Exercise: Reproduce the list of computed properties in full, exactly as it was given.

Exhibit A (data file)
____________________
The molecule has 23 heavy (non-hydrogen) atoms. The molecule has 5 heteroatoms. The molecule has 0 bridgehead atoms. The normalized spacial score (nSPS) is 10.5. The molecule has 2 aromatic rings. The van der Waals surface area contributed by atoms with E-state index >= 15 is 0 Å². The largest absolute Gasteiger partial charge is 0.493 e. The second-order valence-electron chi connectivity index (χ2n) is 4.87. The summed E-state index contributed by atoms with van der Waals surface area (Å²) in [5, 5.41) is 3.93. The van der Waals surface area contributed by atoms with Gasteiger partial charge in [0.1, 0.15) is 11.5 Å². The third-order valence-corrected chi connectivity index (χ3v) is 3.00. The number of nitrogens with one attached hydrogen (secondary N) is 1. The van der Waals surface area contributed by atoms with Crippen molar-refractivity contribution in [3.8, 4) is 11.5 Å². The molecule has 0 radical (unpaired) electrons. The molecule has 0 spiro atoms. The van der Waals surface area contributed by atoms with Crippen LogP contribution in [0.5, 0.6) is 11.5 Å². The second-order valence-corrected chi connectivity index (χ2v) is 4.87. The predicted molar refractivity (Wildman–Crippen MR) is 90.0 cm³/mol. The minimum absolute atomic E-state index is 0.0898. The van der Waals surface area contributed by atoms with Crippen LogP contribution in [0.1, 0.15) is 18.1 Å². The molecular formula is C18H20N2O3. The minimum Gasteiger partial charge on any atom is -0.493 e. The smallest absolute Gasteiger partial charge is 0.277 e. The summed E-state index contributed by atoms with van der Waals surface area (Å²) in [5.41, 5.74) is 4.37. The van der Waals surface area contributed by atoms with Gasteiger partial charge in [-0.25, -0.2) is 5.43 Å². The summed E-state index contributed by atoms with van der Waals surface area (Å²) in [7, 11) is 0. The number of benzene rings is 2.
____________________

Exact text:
The molecule has 23 heavy (non-hydrogen) atoms. The molecule has 5 heteroatoms. The molecule has 0 bridgehead atoms. The normalized spacial score (nSPS) is 10.5. The molecule has 2 aromatic rings. The van der Waals surface area contributed by atoms with E-state index >= 15 is 0 Å². The largest absolute Gasteiger partial charge is 0.493 e. The second-order valence-electron chi connectivity index (χ2n) is 4.87. The summed E-state index contributed by atoms with van der Waals surface area (Å²) in [5, 5.41) is 3.93. The van der Waals surface area contributed by atoms with Gasteiger partial charge in [0.1, 0.15) is 11.5 Å². The third-order valence-corrected chi connectivity index (χ3v) is 3.00. The number of nitrogens with one attached hydrogen (secondary N) is 1. The van der Waals surface area contributed by atoms with Crippen molar-refractivity contribution in [3.8, 4) is 11.5 Å². The molecule has 0 radical (unpaired) electrons. The molecule has 0 spiro atoms. The van der Waals surface area contributed by atoms with Crippen LogP contribution in [0.5, 0.6) is 11.5 Å². The second-order valence-corrected chi connectivity index (χ2v) is 4.87. The predicted molar refractivity (Wildman–Crippen MR) is 90.0 cm³/mol. The minimum absolute atomic E-state index is 0.0898. The van der Waals surface area contributed by atoms with Crippen LogP contribution in [0.1, 0.15) is 18.1 Å². The molecular formula is C18H20N2O3. The minimum Gasteiger partial charge on any atom is -0.493 e. The smallest absolute Gasteiger partial charge is 0.277 e. The summed E-state index contributed by atoms with van der Waals surface area (Å²) in [5.41, 5.74) is 4.37. The van der Waals surface area contributed by atoms with Gasteiger partial charge in [-0.25, -0.2) is 5.43 Å². The summed E-state index contributed by atoms with van der Waals surface area (Å²) in [7, 11) is 0. The number of benzene rings is 2.